Debbie Malone has been training adults with special needs for 20 years. Malone herself is visually impaired and instructs computer skills courses to both sighted and visually impaired students.
In preparing for a class for visually impaired students, Malone obtains detailed information about the needs of the students so that she has appropriate materials available. Initially, she prefers to provide one-on-one time with students so they become familiar with the materials and learn shortcuts.
Modifications such as screen readers and/or screen magnifiers are commonly used, as well as learning materials in alternative formats such as Braille, large print, digital or tape.
“When instructing blind students, it is also important to be descriptive, since teaching the blind is auditory rather than visual,” Malone said.
The major barrier Malone sees in training people with special needs is the unwillingness of organizations to pay for accommodations such as materials or equipment, no matter how inexpensive or simple.
Cheryl Johnson — another trainer who works with special needs audiences — has delivered training for such clients as the Utah, Wyoming and Idaho departments for rehabilitative services and has taught individuals with a wide variety of disabilities, some with a combination of needs requiring more than one instructional approach.
“I consider all learners to have special needs,” Johnson said. “I believe it is an integral part of my job as a trainer to determine how each student best learns and to adapt my instructional approach to their unique style.”
According to Johnson, the majority of modifications for special needs students come through the use of assistive technology. However, her instructional approach generally only changes if the student has a learning disability. “Then I would modify the content to make sure it was appropriate for their level of understanding and their physical ability to access the information,” Johnson said.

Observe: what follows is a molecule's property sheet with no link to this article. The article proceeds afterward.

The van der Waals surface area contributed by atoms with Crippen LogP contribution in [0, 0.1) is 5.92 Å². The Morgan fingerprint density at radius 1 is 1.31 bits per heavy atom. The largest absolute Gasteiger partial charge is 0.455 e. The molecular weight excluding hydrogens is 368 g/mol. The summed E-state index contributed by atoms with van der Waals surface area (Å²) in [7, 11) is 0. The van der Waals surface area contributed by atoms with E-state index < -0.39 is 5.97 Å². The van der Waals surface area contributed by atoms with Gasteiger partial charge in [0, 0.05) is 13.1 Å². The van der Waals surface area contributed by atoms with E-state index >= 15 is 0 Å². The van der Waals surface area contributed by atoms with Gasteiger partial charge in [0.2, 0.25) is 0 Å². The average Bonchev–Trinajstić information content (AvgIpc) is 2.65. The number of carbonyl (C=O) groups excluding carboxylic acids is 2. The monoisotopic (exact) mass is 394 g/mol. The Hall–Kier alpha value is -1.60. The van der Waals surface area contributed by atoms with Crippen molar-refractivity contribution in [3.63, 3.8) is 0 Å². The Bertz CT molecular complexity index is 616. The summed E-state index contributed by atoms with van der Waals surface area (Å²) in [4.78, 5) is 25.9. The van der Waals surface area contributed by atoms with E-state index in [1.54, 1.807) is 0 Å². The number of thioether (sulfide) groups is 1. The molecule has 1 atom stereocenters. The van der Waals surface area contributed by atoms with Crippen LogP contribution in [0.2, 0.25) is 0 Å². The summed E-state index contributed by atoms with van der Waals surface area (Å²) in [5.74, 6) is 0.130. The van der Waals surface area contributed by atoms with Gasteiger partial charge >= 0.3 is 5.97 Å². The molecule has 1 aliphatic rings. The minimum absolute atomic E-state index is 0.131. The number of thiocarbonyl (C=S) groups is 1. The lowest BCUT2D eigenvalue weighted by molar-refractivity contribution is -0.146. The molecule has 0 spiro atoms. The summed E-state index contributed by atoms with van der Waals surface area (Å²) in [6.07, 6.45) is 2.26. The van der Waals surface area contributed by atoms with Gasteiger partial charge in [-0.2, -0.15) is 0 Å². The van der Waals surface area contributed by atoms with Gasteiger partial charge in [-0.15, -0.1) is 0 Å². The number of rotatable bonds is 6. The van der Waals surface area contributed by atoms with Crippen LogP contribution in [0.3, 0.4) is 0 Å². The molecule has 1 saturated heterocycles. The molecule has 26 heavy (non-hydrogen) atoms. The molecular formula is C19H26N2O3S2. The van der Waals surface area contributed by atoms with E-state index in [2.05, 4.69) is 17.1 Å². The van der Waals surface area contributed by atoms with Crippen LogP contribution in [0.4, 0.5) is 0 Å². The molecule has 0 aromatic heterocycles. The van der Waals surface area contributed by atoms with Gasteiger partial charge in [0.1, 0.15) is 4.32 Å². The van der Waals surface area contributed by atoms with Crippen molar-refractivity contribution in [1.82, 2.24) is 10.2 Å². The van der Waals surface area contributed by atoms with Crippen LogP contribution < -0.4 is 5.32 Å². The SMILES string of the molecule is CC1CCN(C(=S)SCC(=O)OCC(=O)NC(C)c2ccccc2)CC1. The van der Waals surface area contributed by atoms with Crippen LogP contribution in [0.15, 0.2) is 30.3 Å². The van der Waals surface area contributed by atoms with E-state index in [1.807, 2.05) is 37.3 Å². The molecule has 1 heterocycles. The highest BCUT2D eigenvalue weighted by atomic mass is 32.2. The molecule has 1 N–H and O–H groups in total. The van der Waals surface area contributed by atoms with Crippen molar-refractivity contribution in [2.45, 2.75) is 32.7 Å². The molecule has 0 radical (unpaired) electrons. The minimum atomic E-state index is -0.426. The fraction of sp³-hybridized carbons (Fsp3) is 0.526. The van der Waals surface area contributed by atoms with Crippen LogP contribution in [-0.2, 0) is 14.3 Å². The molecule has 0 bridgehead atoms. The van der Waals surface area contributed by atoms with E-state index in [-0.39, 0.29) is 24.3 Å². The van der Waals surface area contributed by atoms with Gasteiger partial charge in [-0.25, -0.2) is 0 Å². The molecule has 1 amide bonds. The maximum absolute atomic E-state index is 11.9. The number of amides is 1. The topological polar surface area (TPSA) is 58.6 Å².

“The primary barrier to accommodating people with special needs is people’s attitude,” she added. “There seems to be a general lack of knowledge surrounding the options available to those individuals requiring special assistance, so people tend to shy away from making these decisions. Oftentimes people are uncomfortable around those who do not look or act the way they are accustomed. But within very few minutes of spending time with these people, you find they are just like the rest of us, and that barrier comes down quickly.”
Asked about students with hidden disabilities such as those with learning or behavioral issues, Johnson admits that these are far more difficult to identify without the student disclosing the information.
“However, generally, someone who has been training for a while can pick up on these problems within a few hours of classroom time,” she said. “Everyone can learn. I have never found anyone incapable of learning. But I have seen many classrooms where teachers have found it difficult or impossible to understand the needs of all their students.”
“Trainers need to take a more proactive approach in surveying their students for more than just learning accommodations. If trainers conduct a quality needs assessment of their students, they will not only identify their needs but the unique needs that we all have in learning information,” Johnson said.
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